With Mummy, he succeeds spectacularly. The plot revolves around young Johnny, who becomes obsessed with finding a lost will of a powerful cereal magnate. There’s a reward for whoever finds it, and Johnny needs the money to pay for an operation for his grandmother. Pretty straightforward. But Bellairs populates his novels with quirky but utterly believable characters: Johnny, a bespectacled little nerd who—and this is brilliant, I think—manages to catch a cold before breaking and entering into the estate of the deceased businessman. It’s a small detail, but Bellairs takes that common experience and lets it work into Johnny’s climactic break-in. Think about it: When you have a bad cold, do you feel like getting off the couch, much less travelling halfway across your home state, at night, in the winter, alone, to break into an abandoned mansion?

Then there’s the Professor. One of the greats in literature, if you ask me; the Professor is an old man, seventies or so, who is as cranky as he is loyal. Bellairs breathes great life into this old guy, and builds a Miyagi-Daniel relationship between he and Johnny long before Karate Kid came on the scene. He also introduces Fergie, a gangly nerd who becomes Johnny’s first real friend; great comic relief and a stalwart ally in Johnny’s insane scheme.

Now what about the horror? Suffice it to say Bellair’s description of a walking, undead mummy influenced Hellworld to the point of outright homage. The book has a nasty witch, an eerie ghost, and the aforementioned mummy.

Bellairs excels in two particular areas: believable characters and authentic, gripping settings. Most, if not all, of his novels all occur in the Eastern U.S. near or during the Second World War; no cell phones, kids! Hell, sometimes not even a landline, depending on the location. But this isn’t just a gimmick, and it is not romanticized. Johnny’s dad in Mummy is a pilot, and all he or we know is that he was recently shot down over the Pacific, and no one seems to know if he’s alive or dead. With that palpable dread setting the scene, Bellairs goes on to give us chilling atmospheric details that captures things like what it might feel like to really, truly see a ghost come floating out of a window in the dead of night.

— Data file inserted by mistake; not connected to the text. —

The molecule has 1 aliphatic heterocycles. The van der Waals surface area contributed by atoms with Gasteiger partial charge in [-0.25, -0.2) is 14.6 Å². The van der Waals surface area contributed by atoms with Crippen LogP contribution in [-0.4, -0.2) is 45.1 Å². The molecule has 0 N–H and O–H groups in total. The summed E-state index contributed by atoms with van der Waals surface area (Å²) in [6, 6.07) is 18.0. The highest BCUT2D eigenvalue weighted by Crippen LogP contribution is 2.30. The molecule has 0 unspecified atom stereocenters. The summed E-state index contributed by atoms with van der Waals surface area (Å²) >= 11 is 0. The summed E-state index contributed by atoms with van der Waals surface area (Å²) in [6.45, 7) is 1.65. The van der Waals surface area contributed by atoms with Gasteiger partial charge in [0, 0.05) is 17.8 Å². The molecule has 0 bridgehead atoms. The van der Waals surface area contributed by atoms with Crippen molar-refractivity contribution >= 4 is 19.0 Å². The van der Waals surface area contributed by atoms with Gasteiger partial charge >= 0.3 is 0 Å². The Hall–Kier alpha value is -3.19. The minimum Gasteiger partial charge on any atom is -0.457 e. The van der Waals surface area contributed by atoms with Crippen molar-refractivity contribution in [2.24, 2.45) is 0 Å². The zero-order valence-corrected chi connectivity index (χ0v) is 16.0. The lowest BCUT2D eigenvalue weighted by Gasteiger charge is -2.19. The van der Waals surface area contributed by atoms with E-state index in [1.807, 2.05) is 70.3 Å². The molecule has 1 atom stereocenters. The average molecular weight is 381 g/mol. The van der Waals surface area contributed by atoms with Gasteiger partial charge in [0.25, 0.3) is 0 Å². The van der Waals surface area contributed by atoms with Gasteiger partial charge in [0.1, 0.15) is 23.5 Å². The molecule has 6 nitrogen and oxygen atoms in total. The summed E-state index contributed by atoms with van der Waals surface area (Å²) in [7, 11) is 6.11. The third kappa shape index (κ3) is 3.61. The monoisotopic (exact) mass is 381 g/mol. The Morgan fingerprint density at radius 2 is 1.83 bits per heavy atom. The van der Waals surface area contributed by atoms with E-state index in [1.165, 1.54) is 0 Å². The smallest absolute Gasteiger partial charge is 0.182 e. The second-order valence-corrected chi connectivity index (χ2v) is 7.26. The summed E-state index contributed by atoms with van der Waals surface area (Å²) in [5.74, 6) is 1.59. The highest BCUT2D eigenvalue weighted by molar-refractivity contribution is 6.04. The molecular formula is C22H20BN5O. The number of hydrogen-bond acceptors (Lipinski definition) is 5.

Grown-ups could read Mummy in an afternoon; it’s about the length of a Judy Blume YA. I think if you’ll give this Bellairs novel a shot, you’ll soon want the others, too.

(One note of caution, though: Because Bellairs passed away at a relatively young age, he left incomplete manuscripts behind, which were summarily finished and released by his publisher. I don’t recommend these; they are too plainly not the real Bellairs. I appreciate the attempt to honor his memory, but those novels fall short in my opinion.)

World War Z by Max Brooks

There are only a handful of books I really, truly, deeply wish I had written. Books that literally make me angry that I did not write them. One of them is World War Z.

I’ve met Max Brooks twice—and  was smart enough to get a picture the second time—and I’ll never forget the look on his face when I told him I thought Z was one of the most intelligent novels I’d ever read. “Wow, really?” he said, or something like it. “Thanks!”

It’s true. The conceit of Z is simple: Instead of being about a zombie apocalypse, it’s in the aftermath…and humanity won. We did it. Brooks has written a horror novel that, no matter how you cut it, is one of optimism and faith. I mean, what an idiot, right? How the hell do you begin a novel by essentially stating, “The good guys win in the end”?

That’s exactly what he does, and that’s exactly why it works. The novel is told as a series of interviews of survivors, people who are now a part of rebuilding civilized society (no Governors or Negans here, thank you). The “interviews” are as authentic as any you’d read about Germany, Korea, Vietnam, or Iraq. They are full of blood and viscera, terror and fear, as told by those who went through it, losing all they had in the process, barely escaping with their lives.

And in doing so, Brooks is able to insert gentle social commentary along the way. My favorite: Floridians building boats in near-hopeless attempts to sail to Cuba, where they hope to find work as maids and house cleaners. BOOM!  That is awesome.

World War Z cannot be replicated. The movie, without the book, would have been an entertaining little zombie flick; that they did not do exactly what Brooks did with the book is unforgivable. Imagine any number of Hollywood heavyweights—many of whom narrate the audiobook, beautifully—doing Band-of-Brothers-esque interview sequences about the zombie war. Just think about it. Can you see it? Ugh! I hope Brooks is allowed to do something like this in the future.

Anyway. There’s enough gore to keep the horror kids pleased, and zombie fans sated. But World War Z is really a book for just about any reader who enjoys strong, well-written fiction. Again, Brooks’ fundamental optimism about humanity is unrelenting, and that sets it apart from any other horror novel out there. Give it a shot, if you haven’t. Or at try the audio, which is abridged (sadly), but still excellent.

Nice to have met you, Mr. Brooks. Thank you!